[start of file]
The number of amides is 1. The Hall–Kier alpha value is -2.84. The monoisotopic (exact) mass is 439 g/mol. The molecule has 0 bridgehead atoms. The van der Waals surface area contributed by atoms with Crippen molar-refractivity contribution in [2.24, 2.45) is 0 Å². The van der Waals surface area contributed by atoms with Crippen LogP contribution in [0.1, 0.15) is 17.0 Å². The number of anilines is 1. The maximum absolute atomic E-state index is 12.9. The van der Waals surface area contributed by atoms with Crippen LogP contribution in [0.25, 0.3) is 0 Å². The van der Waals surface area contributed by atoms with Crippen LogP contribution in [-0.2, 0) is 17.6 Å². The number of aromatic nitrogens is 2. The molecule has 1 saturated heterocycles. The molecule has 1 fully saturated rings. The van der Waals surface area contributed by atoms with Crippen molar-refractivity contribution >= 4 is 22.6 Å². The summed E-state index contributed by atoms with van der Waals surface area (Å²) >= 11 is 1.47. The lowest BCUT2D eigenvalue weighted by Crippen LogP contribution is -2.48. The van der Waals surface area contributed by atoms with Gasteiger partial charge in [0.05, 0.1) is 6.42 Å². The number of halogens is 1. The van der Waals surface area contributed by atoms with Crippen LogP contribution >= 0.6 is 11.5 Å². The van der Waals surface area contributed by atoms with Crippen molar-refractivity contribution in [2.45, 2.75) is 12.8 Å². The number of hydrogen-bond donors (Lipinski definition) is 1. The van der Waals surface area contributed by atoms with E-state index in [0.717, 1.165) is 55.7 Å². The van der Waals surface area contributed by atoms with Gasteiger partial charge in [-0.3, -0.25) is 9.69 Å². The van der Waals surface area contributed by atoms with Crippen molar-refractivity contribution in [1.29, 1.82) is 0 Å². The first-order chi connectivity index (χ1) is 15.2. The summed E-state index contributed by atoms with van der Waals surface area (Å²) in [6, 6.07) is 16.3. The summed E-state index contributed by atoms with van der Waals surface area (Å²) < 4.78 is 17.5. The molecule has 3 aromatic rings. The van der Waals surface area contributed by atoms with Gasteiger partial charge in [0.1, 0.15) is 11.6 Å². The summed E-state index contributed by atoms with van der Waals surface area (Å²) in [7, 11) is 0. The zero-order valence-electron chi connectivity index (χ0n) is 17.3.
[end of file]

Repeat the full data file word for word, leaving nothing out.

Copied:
The number of amides is 1. The Hall–Kier alpha value is -2.84. The monoisotopic (exact) mass is 439 g/mol. The molecule has 0 bridgehead atoms. The van der Waals surface area contributed by atoms with Crippen molar-refractivity contribution in [2.24, 2.45) is 0 Å². The van der Waals surface area contributed by atoms with Crippen LogP contribution in [0.1, 0.15) is 17.0 Å². The number of anilines is 1. The maximum absolute atomic E-state index is 12.9. The van der Waals surface area contributed by atoms with Crippen LogP contribution in [0.25, 0.3) is 0 Å². The van der Waals surface area contributed by atoms with Crippen LogP contribution in [-0.2, 0) is 17.6 Å². The number of aromatic nitrogens is 2. The molecule has 1 saturated heterocycles. The molecule has 1 fully saturated rings. The van der Waals surface area contributed by atoms with Crippen molar-refractivity contribution >= 4 is 22.6 Å². The summed E-state index contributed by atoms with van der Waals surface area (Å²) >= 11 is 1.47. The lowest BCUT2D eigenvalue weighted by Crippen LogP contribution is -2.48. The van der Waals surface area contributed by atoms with Gasteiger partial charge in [0.05, 0.1) is 6.42 Å². The number of halogens is 1. The van der Waals surface area contributed by atoms with Crippen LogP contribution >= 0.6 is 11.5 Å². The van der Waals surface area contributed by atoms with Crippen molar-refractivity contribution in [2.45, 2.75) is 12.8 Å². The number of hydrogen-bond donors (Lipinski definition) is 1. The van der Waals surface area contributed by atoms with E-state index in [0.717, 1.165) is 55.7 Å². The van der Waals surface area contributed by atoms with Gasteiger partial charge in [-0.3, -0.25) is 9.69 Å². The van der Waals surface area contributed by atoms with Crippen molar-refractivity contribution in [1.29, 1.82) is 0 Å². The first-order chi connectivity index (χ1) is 15.2. The summed E-state index contributed by atoms with van der Waals surface area (Å²) in [6, 6.07) is 16.3. The summed E-state index contributed by atoms with van der Waals surface area (Å²) < 4.78 is 17.5. The molecule has 3 aromatic rings. The van der Waals surface area contributed by atoms with Gasteiger partial charge in [0.1, 0.15) is 11.6 Å². The summed E-state index contributed by atoms with van der Waals surface area (Å²) in [7, 11) is 0. The zero-order valence-electron chi connectivity index (χ0n) is 17.3.